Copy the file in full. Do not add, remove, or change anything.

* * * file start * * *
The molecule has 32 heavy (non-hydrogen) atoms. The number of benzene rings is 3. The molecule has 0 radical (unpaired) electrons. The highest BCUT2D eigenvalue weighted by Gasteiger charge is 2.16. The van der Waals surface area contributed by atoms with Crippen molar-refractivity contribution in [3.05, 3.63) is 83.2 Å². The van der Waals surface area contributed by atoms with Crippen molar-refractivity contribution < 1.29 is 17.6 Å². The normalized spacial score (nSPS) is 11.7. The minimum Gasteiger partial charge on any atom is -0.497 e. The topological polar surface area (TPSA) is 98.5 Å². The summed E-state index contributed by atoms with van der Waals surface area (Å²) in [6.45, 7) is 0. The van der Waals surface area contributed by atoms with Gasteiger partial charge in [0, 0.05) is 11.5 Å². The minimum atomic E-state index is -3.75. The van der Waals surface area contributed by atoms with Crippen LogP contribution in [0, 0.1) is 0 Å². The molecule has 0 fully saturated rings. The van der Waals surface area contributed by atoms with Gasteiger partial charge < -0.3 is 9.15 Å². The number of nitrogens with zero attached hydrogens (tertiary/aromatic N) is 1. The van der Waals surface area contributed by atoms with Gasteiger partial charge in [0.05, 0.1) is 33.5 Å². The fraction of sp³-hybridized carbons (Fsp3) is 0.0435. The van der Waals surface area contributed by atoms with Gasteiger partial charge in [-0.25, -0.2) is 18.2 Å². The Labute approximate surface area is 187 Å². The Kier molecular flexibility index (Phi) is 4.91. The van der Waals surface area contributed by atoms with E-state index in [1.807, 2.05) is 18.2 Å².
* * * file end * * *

The molecule has 32 heavy (non-hydrogen) atoms. The number of benzene rings is 3. The molecule has 0 radical (unpaired) electrons. The highest BCUT2D eigenvalue weighted by Gasteiger charge is 2.16. The van der Waals surface area contributed by atoms with Crippen molar-refractivity contribution in [3.05, 3.63) is 83.2 Å². The van der Waals surface area contributed by atoms with Crippen molar-refractivity contribution < 1.29 is 17.6 Å². The normalized spacial score (nSPS) is 11.7. The minimum Gasteiger partial charge on any atom is -0.497 e. The topological polar surface area (TPSA) is 98.5 Å². The summed E-state index contributed by atoms with van der Waals surface area (Å²) in [6.45, 7) is 0. The van der Waals surface area contributed by atoms with Gasteiger partial charge in [0, 0.05) is 11.5 Å². The minimum atomic E-state index is -3.75. The van der Waals surface area contributed by atoms with Crippen LogP contribution in [0, 0.1) is 0 Å². The molecule has 0 fully saturated rings. The van der Waals surface area contributed by atoms with Gasteiger partial charge < -0.3 is 9.15 Å². The number of nitrogens with zero attached hydrogens (tertiary/aromatic N) is 1. The van der Waals surface area contributed by atoms with Gasteiger partial charge in [0.05, 0.1) is 33.5 Å². The fraction of sp³-hybridized carbons (Fsp3) is 0.0435. The van der Waals surface area contributed by atoms with Gasteiger partial charge in [-0.25, -0.2) is 18.2 Å². The Labute approximate surface area is 187 Å². The Kier molecular flexibility index (Phi) is 4.91. The van der Waals surface area contributed by atoms with E-state index in [1.807, 2.05) is 18.2 Å².